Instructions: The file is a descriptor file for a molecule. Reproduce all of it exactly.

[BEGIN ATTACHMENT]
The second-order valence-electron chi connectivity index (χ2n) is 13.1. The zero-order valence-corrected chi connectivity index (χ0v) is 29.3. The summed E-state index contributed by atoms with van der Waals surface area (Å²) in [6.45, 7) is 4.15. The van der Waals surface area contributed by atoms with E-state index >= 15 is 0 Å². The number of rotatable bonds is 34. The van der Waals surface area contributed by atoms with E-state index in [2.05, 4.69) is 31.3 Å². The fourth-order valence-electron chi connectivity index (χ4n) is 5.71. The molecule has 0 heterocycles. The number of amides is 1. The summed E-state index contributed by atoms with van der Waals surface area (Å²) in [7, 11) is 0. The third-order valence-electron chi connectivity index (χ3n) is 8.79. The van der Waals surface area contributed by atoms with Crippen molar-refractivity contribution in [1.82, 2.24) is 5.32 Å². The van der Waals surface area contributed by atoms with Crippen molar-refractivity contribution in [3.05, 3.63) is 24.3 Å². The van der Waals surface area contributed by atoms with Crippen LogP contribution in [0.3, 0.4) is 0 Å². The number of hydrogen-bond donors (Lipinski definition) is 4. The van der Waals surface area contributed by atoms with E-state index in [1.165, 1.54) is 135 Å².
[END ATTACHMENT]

The second-order valence-electron chi connectivity index (χ2n) is 13.1. The zero-order valence-corrected chi connectivity index (χ0v) is 29.3. The summed E-state index contributed by atoms with van der Waals surface area (Å²) in [6.45, 7) is 4.15. The van der Waals surface area contributed by atoms with E-state index >= 15 is 0 Å². The number of rotatable bonds is 34. The van der Waals surface area contributed by atoms with E-state index in [2.05, 4.69) is 31.3 Å². The fourth-order valence-electron chi connectivity index (χ4n) is 5.71. The molecule has 0 heterocycles. The number of amides is 1. The summed E-state index contributed by atoms with van der Waals surface area (Å²) in [7, 11) is 0. The third-order valence-electron chi connectivity index (χ3n) is 8.79. The van der Waals surface area contributed by atoms with Crippen molar-refractivity contribution in [1.82, 2.24) is 5.32 Å². The van der Waals surface area contributed by atoms with Crippen molar-refractivity contribution in [3.05, 3.63) is 24.3 Å². The van der Waals surface area contributed by atoms with Crippen LogP contribution in [0.3, 0.4) is 0 Å². The number of hydrogen-bond donors (Lipinski definition) is 4. The van der Waals surface area contributed by atoms with E-state index in [1.165, 1.54) is 135 Å².